I am trying to construct a std::thread with a member function that takes no arguments and returns void. I can't figure out any syntax that works - the compiler complains no matter what. What is the correct way to implement spawn() so that it returns a std::thread that executes test()?

#include <thread>
class blub {
  void test() {
  }
public:
  std::thread spawn() {
    return { test };
  }
};
1 upvote
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Do u mean the function returns void, called void or it just doesn't have any parameters. Can u add the code for what you are trying to do? – Zaid Amir
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Have you tested? (I haven't yet.) Your code seems to rely on the RVO (return-value-optimzation), but I don't think you are supposed to do so. I think using std::move( std::thread(func) ); is better, for std::thread doesn't have a copy-constructor. – RnMss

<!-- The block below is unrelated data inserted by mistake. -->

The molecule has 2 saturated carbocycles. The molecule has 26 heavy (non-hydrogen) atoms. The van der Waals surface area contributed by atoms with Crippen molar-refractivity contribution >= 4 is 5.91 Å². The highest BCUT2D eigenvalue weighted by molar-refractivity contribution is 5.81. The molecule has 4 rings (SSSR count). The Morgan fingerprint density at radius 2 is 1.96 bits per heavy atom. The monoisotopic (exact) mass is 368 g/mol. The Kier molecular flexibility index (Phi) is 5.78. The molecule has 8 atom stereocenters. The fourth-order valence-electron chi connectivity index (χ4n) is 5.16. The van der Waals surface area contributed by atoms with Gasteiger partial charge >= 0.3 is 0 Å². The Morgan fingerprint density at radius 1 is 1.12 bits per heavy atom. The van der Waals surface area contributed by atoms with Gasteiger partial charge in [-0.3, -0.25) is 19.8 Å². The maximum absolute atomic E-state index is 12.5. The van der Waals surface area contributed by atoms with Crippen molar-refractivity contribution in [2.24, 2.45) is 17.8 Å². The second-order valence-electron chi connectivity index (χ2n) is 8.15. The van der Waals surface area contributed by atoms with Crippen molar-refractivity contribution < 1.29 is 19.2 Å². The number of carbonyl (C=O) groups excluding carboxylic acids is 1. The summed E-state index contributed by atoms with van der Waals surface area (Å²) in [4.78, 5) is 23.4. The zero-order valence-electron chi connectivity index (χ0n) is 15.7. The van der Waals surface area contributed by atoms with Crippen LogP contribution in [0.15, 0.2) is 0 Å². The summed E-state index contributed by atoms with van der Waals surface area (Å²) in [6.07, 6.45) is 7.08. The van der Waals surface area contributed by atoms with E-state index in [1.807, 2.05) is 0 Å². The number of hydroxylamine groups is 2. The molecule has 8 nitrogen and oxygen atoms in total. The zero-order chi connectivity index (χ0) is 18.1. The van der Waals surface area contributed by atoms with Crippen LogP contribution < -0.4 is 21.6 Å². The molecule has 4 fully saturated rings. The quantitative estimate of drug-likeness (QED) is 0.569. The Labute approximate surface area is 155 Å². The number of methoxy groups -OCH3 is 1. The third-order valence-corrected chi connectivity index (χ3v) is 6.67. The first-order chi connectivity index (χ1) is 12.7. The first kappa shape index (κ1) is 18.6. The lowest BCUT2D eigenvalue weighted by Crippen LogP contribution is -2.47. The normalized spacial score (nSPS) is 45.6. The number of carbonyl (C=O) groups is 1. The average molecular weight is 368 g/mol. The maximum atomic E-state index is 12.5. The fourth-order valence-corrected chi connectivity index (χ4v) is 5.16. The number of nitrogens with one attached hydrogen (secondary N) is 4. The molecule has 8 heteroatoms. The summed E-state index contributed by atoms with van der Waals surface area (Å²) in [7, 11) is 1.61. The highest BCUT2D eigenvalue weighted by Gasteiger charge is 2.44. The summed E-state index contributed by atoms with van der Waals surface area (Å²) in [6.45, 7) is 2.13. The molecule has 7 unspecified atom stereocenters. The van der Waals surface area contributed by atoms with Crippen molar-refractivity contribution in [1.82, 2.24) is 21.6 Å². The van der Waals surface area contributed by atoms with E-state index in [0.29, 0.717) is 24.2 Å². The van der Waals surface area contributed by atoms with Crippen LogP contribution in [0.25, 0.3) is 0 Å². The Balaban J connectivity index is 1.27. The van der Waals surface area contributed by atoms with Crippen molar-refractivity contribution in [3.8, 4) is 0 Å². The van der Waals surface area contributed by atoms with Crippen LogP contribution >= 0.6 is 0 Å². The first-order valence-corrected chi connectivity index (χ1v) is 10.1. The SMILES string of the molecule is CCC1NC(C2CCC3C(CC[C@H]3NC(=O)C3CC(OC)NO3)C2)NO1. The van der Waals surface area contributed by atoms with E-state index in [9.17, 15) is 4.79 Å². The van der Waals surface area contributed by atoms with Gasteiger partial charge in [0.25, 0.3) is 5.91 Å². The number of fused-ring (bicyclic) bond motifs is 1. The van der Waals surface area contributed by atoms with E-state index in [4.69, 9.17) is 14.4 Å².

2 upvote
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@RnMss: you can rely on RVO, using std::move is redundant in this case - were this not true, and there was no copy constructor, the compiler would give an error anyway. – Qualia

5 Answers 11

up vote 244 down vote accepted
#include <thread>
#include <iostream>

class bar {
public:
  void foo() {
    std::cout << "hello from member function" << std::endl;
  }
};

int main()
{
  std::thread t(&bar::foo, bar());
  t.join();
}

EDIT: Accounting your edit, you have to do it like this:

  std::thread spawn() {
    return std::thread(&blub::test, this);
  }

UPDATE: I want to explain some more points, some of them have also been discussed in the comments.

The syntax described above is defined in terms of the INVOKE definition (§20.8.2.1):

Define INVOKE (f, t1, t2, ..., tN) as follows: